Wednesday, September 24, 2014

The Climate Change Deal We Cannot Live Without

Just what does all this squabbling about greenhouse gas emissions really mean? What has to go into an effective climate change agreement?  What factors are in play?

Here, courtesy of, are a few charts that reveal a climate deal is both urgently needed and extremely difficult to craft.

First up, where we stand today.  Annex B countries are the wealthy nations that participated in the Kyoto Accords.  Non-Annex B countries, the poor nations and the emerging economic superpowers, now account for the lion's share of global emissions.

Next is an illustration of per capita emissions.  While we're still higher than the developing world they are catching up.  In fact, China's per capita emissions have now overtaken Europe's.

Emissions records, however, can be misleading.  While China is an easy target for criticism, it fires back that most of its emissions result from "outsourcing" of Western production.  Attribute those emissions back to the land of WalMart and you more than offset our supposed emissions cuts.

The thing is, we don't really have the luxury of time to squabble about who is responsible for what.  Without a regime of substantial, global emissions cuts we're on course to exhaust our total carbon budget by 2045.  Once there we can kiss goodbye any reasonable hope of keeping global warming within the 2C cap.

Yet, here's where it gets tricky.  We have accurate figures on the amount of atmospheric greenhouse gases already emitted.  We have accurate figures on the total amount of greenhouse gases we can emit into the atmosphere before we blow through the 2C target. There are only a few ways to stay within that target and that's going to mean sacrifice with some advantaged countries called upon to make the greatest cuts.

The western world's current share of emissions is 31%.  Our "suppliers" - China and India - account for another 32%.  That leaves the Third World with just 37%.

The "Equity" model reflects how emissions would be allocated by population. There, the Third World would have a legitimate claim to 53% of the remaining capacity.  The western world would be slashed back to around 11% (from the current 31%).  That would pretty much kill off our fossil-fuel based economy and require a rapid and radical transition to non-carbon, renewable energy. Given how successfully our governments have conditioned us to believe that losing fossil fuels will be the end of life as we know it, we're not going to accept the Equity model and, let's face it, we have all the guns.

That leaves the Blended model that gives the West an undeserved 'extra' share but increases the Third World share nominally.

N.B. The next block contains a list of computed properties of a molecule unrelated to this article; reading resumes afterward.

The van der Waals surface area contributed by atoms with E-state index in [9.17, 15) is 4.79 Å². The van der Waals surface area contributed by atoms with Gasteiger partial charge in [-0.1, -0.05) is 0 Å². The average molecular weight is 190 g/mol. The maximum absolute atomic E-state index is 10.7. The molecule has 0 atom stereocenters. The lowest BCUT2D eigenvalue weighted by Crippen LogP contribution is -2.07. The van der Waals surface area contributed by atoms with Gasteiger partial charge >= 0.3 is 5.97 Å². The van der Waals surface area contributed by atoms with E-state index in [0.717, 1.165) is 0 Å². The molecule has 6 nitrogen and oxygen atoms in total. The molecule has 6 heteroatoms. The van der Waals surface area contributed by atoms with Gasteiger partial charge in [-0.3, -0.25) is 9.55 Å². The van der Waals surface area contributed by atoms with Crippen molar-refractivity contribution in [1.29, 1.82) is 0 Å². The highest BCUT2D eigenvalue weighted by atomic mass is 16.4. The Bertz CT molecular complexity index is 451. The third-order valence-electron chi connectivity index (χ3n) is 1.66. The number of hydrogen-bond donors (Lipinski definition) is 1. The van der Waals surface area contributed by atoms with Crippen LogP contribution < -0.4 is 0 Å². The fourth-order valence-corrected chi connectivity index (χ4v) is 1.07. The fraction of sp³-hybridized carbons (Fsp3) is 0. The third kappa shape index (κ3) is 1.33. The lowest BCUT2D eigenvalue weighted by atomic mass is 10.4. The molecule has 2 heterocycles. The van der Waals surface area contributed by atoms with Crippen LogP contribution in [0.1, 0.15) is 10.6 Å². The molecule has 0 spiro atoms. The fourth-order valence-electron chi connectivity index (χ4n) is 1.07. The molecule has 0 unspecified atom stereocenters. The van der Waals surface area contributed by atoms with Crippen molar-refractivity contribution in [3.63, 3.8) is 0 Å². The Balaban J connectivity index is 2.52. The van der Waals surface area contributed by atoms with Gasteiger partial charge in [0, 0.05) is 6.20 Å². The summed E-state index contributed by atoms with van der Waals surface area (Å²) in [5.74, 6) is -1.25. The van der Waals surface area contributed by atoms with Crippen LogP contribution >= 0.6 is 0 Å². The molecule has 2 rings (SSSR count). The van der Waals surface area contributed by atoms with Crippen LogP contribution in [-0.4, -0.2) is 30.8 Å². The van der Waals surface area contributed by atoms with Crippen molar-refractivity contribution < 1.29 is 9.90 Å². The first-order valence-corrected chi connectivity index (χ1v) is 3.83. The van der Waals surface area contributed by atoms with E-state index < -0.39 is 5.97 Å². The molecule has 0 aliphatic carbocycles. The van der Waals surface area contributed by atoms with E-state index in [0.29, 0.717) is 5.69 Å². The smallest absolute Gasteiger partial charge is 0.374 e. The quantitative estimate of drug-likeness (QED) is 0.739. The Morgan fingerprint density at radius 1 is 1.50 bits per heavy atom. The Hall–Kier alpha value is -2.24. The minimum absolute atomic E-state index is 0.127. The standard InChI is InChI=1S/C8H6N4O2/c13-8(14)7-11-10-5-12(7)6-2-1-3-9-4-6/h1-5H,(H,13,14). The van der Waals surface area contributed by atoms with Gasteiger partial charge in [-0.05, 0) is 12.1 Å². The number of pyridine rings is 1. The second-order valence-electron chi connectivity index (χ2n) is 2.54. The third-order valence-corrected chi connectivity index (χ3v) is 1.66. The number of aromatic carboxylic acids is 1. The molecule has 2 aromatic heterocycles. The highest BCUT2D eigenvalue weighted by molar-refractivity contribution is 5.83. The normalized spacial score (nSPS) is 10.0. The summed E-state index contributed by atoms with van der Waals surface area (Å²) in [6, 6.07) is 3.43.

Bear in mind that this proposal incorporates both a major cut in total emissions compounded by substantial reductions in our share of those reduced total emissions.  The pie has to get smaller and our slice of it even smaller yet. Which goes a long way to explaining why our supposed prime minister ducks a world leaders' summit on climate change.

The reality depicted in these charts utterly confounds Stephen Harper's vision of Canada as a filthy fossil-fuel superpower.  Like it or not, the world is going to have to squeeze into the equivalent of Carbon Spanx.  That's a tight fit and leaves little room for high-cost/high-carbon energy like - oh, I don't know - Athabasca bitumen.


Lorne said...

And, of course, Mound, the projected emissions and the timeframe left to keep the world from rising above 2 degrees does not take into account, I assume, the methane being released from melting permafrost.

The Mound of Sound said...

That's my understanding, Lorne. As I've written before there's no way of knowing for sure if we've actually crossed a climate "tipping point" that triggers natural feedback mechanisms and, potentially, runaway climate change.

The 2C target is supposed to give us a 66% chance of avoiding runaway global warming but it's based on a load of assumptions that could be optimistic. What's been going on in the Arctic, especially over the past decade, leaves me unsure.

The leading expert on the Greenland Ice Sheet, Jason Box, sees a "feedback loop" already underway. The warming Arctic is resulting in more wildfires that are covering the ice sheet in soot, leaving it ever darker. That accelerates warming and melting, increasing sea level rise. Warming Arctic water temperatures are impacting on glacier calving rates.